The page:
The adaptation for bipedality, swinging the legs under the torso, also streamlines our bodies for efficient swimming. The buoyancy of water prevents undue stress on our joints. Therefore, swimming is also an activity for which we are adapted. It is probable that, as with the Japanese macaques, our hominid ancestors also enjoyed a cooling swim on occasion, interspersed with their gathering/wading activities.

Walking and swimming are low impact activities that individuals of any age can participate in to improve overall health. They are also the activities, especially true of walking, that were most frequently engaged in by our hominid ancestors. During the course of each day, our ancestors did a great deal of stretching while obtaining their food and taking care of young. This stretching kept them agile and flexible. Unlike our ancestors, we can do an entire day's work while barely moving from the computer desk. Because of this, we tend to be much less agile and flexible: our muscles and joints are tighter and do not move freely. In order to correct this, we need to begin each day with a series of flexibilities: exercises designed to keep the muscles stretched and the joints loose. At first, you may be so tight, that you can barely move in some of the suggested positions. Keep at it and you will gradually loosen up and will be able to stretch further and further. In order to maintain this flexibility, the exercises must be done each day, preferably soon after rising. The exercises will get rid of the kinks that occur during sleep. Let's get real, flexibility is part of good health. You need to do it, so start tomorrow morning and do it every day.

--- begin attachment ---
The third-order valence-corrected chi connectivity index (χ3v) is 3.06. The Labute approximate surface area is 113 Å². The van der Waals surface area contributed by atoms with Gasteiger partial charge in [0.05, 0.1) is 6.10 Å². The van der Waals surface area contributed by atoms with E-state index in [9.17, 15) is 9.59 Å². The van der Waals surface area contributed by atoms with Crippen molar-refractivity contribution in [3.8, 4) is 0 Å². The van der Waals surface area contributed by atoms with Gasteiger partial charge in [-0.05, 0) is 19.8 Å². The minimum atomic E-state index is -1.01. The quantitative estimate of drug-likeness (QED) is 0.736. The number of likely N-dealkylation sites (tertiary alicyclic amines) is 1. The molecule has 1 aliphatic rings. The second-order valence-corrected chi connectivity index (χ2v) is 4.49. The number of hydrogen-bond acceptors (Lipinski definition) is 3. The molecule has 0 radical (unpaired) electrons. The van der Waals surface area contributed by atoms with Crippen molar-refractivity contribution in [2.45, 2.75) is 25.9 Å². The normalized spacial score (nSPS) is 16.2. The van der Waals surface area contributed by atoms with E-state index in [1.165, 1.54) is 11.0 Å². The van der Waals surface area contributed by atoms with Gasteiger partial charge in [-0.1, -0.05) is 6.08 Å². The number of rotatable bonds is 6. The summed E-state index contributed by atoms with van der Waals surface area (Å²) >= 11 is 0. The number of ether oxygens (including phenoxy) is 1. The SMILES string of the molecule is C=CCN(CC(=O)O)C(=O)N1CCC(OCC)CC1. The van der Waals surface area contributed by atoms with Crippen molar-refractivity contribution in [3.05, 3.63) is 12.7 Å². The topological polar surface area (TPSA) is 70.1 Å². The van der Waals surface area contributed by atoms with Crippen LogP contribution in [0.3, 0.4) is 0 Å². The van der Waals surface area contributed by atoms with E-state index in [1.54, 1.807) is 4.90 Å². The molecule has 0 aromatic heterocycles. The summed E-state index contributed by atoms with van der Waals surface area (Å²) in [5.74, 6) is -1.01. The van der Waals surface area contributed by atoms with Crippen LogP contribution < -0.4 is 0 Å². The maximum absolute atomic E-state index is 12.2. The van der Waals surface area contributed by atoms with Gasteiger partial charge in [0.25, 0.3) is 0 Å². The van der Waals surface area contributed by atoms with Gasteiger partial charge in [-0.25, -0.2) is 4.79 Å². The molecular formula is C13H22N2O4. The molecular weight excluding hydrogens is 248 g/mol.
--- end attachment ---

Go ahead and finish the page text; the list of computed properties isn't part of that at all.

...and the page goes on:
Sit on the floor. Stretch your legs wide apart in the biggest V you can make. Reach for your feet. Eventually, you will be able to grab the soles of your feet. Hold this position without bouncing, and without undue pain, for a slow count of 20. Release.

In the same position, angle your entire body towards your right leg, attempting to grasp your right foot with both hands. Hold for a slow count of 20. Release.

Do the same for the left leg.

With legs still in V shape, cross arms in front of chest and lean torso over as far as possible towards the floor. Hold for a slow count of 20. Return to upright position.

Bend legs and bring them towards the torso. Bring the feet together and try to bring them as close to the crotch as possible. Hold for a slow count of 20. Release.

Still sitting, let legs loosely cross. Bend left arm behind back, reaching towards neck. Raise right arm, bend elbow, reach behind neck. Attempt to clasp hands. Hold for a slow count of 20. Release. Reverse position of arms, attempt to clasp hands, etc.

Still sitting, push legs forward with feet together and knees bent. Legs should form a diamond shape. Bend torso towards feet, attempting to touch forward to toes. Hold for a slow count of 20. Release.

Still sitting, bring legs together straight in front of you. Bend forward at waist. Attempt to grasp feet. Hold for a slow count of 20. Release.

Lay back. Bend right leg, bringing foot towards shoulder. Stretch arms above head. Hold for a slow count of 20. Release. Stretch out right leg and bring up left leg. Hold for a slow count of 20. Release.

Lay flat on back with legs stretched out in front and arms stretched above head. Hold for a slow count of 20. Release.

Laying flat on back, raise left leg. Grasp around thigh and pull gently towards shoulder. Hold for a slow count of 20. Release. Do the same with right leg.